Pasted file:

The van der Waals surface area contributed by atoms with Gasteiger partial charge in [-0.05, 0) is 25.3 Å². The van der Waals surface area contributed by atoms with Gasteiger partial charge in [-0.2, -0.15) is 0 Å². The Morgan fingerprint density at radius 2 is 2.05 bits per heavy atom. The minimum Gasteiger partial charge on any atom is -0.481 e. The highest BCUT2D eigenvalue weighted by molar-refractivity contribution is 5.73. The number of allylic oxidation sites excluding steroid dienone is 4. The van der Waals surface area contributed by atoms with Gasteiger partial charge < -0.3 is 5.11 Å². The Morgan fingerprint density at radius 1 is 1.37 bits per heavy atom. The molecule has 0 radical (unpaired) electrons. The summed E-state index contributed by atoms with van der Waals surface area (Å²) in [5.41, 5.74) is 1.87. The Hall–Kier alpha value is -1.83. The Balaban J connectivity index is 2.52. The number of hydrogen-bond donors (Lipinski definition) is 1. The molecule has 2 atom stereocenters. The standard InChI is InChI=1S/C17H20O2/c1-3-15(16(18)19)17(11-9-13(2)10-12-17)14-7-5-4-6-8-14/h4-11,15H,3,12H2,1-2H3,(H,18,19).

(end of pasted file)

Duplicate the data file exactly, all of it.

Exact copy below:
The van der Waals surface area contributed by atoms with Gasteiger partial charge in [-0.05, 0) is 25.3 Å². The van der Waals surface area contributed by atoms with Gasteiger partial charge in [-0.2, -0.15) is 0 Å². The Morgan fingerprint density at radius 2 is 2.05 bits per heavy atom. The minimum Gasteiger partial charge on any atom is -0.481 e. The highest BCUT2D eigenvalue weighted by molar-refractivity contribution is 5.73. The number of allylic oxidation sites excluding steroid dienone is 4. The van der Waals surface area contributed by atoms with Gasteiger partial charge < -0.3 is 5.11 Å². The Morgan fingerprint density at radius 1 is 1.37 bits per heavy atom. The molecule has 0 radical (unpaired) electrons. The summed E-state index contributed by atoms with van der Waals surface area (Å²) in [5.41, 5.74) is 1.87. The Hall–Kier alpha value is -1.83. The Balaban J connectivity index is 2.52. The number of hydrogen-bond donors (Lipinski definition) is 1. The molecule has 2 atom stereocenters. The standard InChI is InChI=1S/C17H20O2/c1-3-15(16(18)19)17(11-9-13(2)10-12-17)14-7-5-4-6-8-14/h4-11,15H,3,12H2,1-2H3,(H,18,19).